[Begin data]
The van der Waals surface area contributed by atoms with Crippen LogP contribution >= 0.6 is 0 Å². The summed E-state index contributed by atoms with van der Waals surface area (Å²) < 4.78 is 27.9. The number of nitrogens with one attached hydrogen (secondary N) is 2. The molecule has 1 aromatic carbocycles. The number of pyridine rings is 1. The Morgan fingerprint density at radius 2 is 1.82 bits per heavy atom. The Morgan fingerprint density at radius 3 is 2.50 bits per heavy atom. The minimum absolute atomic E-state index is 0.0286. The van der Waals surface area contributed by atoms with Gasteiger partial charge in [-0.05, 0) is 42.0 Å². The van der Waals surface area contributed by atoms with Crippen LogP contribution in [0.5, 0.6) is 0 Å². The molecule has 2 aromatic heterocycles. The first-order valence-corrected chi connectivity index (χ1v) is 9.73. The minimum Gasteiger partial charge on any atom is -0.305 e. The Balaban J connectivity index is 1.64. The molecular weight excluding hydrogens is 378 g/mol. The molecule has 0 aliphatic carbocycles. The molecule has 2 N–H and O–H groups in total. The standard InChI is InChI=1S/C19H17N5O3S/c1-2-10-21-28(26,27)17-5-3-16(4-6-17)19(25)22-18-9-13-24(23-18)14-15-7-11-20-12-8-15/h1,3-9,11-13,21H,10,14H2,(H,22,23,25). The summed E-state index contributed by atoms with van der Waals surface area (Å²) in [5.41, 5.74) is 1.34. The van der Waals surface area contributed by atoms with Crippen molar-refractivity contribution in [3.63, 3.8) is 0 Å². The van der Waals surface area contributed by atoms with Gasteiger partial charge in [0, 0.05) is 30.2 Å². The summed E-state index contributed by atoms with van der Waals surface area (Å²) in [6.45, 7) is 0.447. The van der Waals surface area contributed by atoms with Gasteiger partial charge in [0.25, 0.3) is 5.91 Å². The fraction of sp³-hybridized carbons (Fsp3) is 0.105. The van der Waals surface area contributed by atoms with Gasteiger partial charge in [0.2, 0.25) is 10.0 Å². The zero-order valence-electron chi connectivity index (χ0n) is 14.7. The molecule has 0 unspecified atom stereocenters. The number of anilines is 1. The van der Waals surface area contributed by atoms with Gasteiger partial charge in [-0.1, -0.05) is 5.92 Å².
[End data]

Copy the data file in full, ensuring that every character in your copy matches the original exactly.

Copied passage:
The van der Waals surface area contributed by atoms with Crippen LogP contribution >= 0.6 is 0 Å². The summed E-state index contributed by atoms with van der Waals surface area (Å²) < 4.78 is 27.9. The number of nitrogens with one attached hydrogen (secondary N) is 2. The molecule has 1 aromatic carbocycles. The number of pyridine rings is 1. The Morgan fingerprint density at radius 2 is 1.82 bits per heavy atom. The Morgan fingerprint density at radius 3 is 2.50 bits per heavy atom. The minimum absolute atomic E-state index is 0.0286. The van der Waals surface area contributed by atoms with Gasteiger partial charge in [-0.05, 0) is 42.0 Å². The van der Waals surface area contributed by atoms with Crippen LogP contribution in [0.5, 0.6) is 0 Å². The molecule has 2 aromatic heterocycles. The first-order valence-corrected chi connectivity index (χ1v) is 9.73. The minimum Gasteiger partial charge on any atom is -0.305 e. The Balaban J connectivity index is 1.64. The molecular weight excluding hydrogens is 378 g/mol. The molecule has 0 aliphatic carbocycles. The molecule has 2 N–H and O–H groups in total. The standard InChI is InChI=1S/C19H17N5O3S/c1-2-10-21-28(26,27)17-5-3-16(4-6-17)19(25)22-18-9-13-24(23-18)14-15-7-11-20-12-8-15/h1,3-9,11-13,21H,10,14H2,(H,22,23,25). The summed E-state index contributed by atoms with van der Waals surface area (Å²) in [5.41, 5.74) is 1.34. The van der Waals surface area contributed by atoms with Crippen molar-refractivity contribution in [3.63, 3.8) is 0 Å². The van der Waals surface area contributed by atoms with Gasteiger partial charge in [0, 0.05) is 30.2 Å². The summed E-state index contributed by atoms with van der Waals surface area (Å²) in [6.45, 7) is 0.447. The van der Waals surface area contributed by atoms with Gasteiger partial charge in [0.25, 0.3) is 5.91 Å². The fraction of sp³-hybridized carbons (Fsp3) is 0.105. The van der Waals surface area contributed by atoms with Gasteiger partial charge in [0.2, 0.25) is 10.0 Å². The zero-order valence-electron chi connectivity index (χ0n) is 14.7. The molecule has 0 unspecified atom stereocenters. The number of anilines is 1. The van der Waals surface area contributed by atoms with Gasteiger partial charge in [-0.1, -0.05) is 5.92 Å².